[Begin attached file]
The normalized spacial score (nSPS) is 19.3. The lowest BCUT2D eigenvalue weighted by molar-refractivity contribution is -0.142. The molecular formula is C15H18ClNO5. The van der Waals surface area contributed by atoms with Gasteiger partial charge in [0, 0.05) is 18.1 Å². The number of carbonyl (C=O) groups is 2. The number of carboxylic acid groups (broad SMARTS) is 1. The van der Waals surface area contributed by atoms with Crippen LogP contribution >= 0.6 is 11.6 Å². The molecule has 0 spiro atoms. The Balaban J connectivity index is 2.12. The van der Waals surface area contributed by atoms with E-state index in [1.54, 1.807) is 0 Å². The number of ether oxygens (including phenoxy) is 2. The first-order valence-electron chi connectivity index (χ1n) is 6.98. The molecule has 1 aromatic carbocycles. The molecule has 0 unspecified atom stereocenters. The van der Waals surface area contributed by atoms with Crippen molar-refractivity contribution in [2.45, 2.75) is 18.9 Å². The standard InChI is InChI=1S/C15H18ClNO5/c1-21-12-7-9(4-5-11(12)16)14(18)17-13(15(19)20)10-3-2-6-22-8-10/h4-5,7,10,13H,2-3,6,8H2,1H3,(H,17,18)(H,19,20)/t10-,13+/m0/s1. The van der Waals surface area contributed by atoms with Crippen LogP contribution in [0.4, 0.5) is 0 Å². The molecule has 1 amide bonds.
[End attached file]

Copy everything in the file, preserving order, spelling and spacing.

The normalized spacial score (nSPS) is 19.3. The lowest BCUT2D eigenvalue weighted by molar-refractivity contribution is -0.142. The molecular formula is C15H18ClNO5. The van der Waals surface area contributed by atoms with Gasteiger partial charge in [0, 0.05) is 18.1 Å². The number of carbonyl (C=O) groups is 2. The number of carboxylic acid groups (broad SMARTS) is 1. The van der Waals surface area contributed by atoms with Crippen LogP contribution >= 0.6 is 11.6 Å². The molecule has 0 spiro atoms. The Balaban J connectivity index is 2.12. The van der Waals surface area contributed by atoms with E-state index in [1.54, 1.807) is 0 Å². The number of ether oxygens (including phenoxy) is 2. The first-order valence-electron chi connectivity index (χ1n) is 6.98. The molecule has 1 aromatic carbocycles. The molecule has 0 unspecified atom stereocenters. The van der Waals surface area contributed by atoms with Crippen molar-refractivity contribution in [2.45, 2.75) is 18.9 Å². The standard InChI is InChI=1S/C15H18ClNO5/c1-21-12-7-9(4-5-11(12)16)14(18)17-13(15(19)20)10-3-2-6-22-8-10/h4-5,7,10,13H,2-3,6,8H2,1H3,(H,17,18)(H,19,20)/t10-,13+/m0/s1. The van der Waals surface area contributed by atoms with Crippen LogP contribution in [0.4, 0.5) is 0 Å². The molecule has 1 amide bonds.